Searching for alien life in the vast expanse of the universe is somewhat comparable to tracking animals here on Earth. Astronomical observatories scan the depths of space for compounds associated with life (called "biomarkers"), much like wildlife experts read tracks and markings. But while a footprint is a relatively clear calling card of a living creature, biomarker compounds like oxygen, methane, or hydrocarbons could be produced either by life, or by abiotic processes.
Astronomers have suggested that chloromethane (CH3Cl), an organohalogen compound known as Freon-40, could be a potentially valuable biomarker in the search for extraterrestrial life. On Earth, chloromethane is emitted by tropical plants, plankton, and peat bog ecosystems, and detection of this compound on Mars by the Viking and Curiosity missions ignited years of unresolved debate about whether the samples were biological or geological in origin.
Research published Monday in Nature Astronomy adds a new twist to this astrobiological saga with the detection of chloromethane in two very different extraterrestrial environments: the atmosphere of a comet in our solar system, and an infant star system 400 light years away. This doesn't mean that life exists at these locations, and in fact, the finding dashes the hopes of some scientists who regarded Freon-40 as a relatively solid indicator of biological activity.
Led by Edith Fayolle, a postdoctoral fellow at the Harvard-Smithsonian Center for Astrophysics, researchers detected chloromethane in the atmosphere of comet 67P/Churyumov–Gerasimenko, using data collected by the Rosetta Orbiter Spectrometer for Ion and Neutral Analysis (ROSINA) instrument aboard the European Rosetta spacecraft. Rosetta orbited the comet two years before a planned crash in September 2016.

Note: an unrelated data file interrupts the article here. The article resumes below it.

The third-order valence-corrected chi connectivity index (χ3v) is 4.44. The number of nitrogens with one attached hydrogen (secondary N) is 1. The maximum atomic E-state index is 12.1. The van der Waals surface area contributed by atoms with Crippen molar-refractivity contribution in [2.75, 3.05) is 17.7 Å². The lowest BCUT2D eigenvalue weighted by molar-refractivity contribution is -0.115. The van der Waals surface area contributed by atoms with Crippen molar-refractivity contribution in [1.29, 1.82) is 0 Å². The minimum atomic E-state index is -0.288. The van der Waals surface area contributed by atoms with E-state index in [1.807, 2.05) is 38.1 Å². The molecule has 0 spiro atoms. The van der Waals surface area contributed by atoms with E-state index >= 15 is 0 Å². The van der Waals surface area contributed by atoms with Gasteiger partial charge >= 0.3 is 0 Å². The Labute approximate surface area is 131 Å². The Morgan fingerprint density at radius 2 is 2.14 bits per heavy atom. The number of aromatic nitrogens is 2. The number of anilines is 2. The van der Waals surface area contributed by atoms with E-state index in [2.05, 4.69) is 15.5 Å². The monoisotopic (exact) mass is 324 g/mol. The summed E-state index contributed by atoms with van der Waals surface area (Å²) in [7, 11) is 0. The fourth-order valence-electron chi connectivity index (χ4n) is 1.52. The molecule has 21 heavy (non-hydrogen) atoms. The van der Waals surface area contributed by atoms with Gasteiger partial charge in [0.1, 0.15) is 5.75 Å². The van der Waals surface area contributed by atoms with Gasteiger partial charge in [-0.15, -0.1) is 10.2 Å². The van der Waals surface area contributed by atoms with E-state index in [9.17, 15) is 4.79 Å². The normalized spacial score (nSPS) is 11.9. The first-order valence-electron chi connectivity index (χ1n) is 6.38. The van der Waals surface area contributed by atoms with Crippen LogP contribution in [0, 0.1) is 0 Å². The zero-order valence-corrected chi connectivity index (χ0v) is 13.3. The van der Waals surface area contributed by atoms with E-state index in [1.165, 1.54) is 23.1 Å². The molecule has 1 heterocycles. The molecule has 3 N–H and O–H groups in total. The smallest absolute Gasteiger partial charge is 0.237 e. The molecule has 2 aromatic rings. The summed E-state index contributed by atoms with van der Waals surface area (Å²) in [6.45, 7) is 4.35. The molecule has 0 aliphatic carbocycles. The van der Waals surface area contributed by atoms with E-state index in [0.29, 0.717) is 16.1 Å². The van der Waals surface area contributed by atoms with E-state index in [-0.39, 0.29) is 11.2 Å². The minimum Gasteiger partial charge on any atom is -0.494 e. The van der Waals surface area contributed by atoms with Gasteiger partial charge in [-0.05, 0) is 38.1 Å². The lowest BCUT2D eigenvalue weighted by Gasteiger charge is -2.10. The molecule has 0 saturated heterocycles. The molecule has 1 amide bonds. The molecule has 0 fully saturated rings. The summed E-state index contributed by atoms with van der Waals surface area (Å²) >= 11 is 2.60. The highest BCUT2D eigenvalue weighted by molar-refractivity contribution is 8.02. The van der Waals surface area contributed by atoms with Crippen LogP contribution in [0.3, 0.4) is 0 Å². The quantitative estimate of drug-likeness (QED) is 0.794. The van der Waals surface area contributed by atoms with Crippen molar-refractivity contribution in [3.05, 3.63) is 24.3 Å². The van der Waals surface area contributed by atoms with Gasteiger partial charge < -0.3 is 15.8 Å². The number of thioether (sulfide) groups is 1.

Fayolle's team also found that chloromethane is present in a baby star system called IRAS 16293-2422 using observations from the Atacama Large Millimeter/submillimeter Array (ALMA) in Chile. This marks the first detection of stable chloromethane, or any of its wider family of organohalogen compounds, in interstellar space.
"Finding organohalogens near these young, Sun-like stars was surprising," Fayolle said in a statement. "It's clear now that these molecules form readily in stellar nurseries, providing insights into the chemical evolution of solar systems, including our own."
It might seem like a boon for alien hunters, but it actually means that chloromethane can be produced in high concentrations abiotically. However, the research could help contextualize how life sprang up on Earth 4.5 billion years ago, perhaps with the help of organohalogens seeded by our own Sun when it was a baby, or by comets colliding with Earth.
"Our results show that we still have more to learn about the formation of organohalogens," said Fayolle. "Additional searches for organohalogens around other protostars and comets need to be undertaken to help find the answer."
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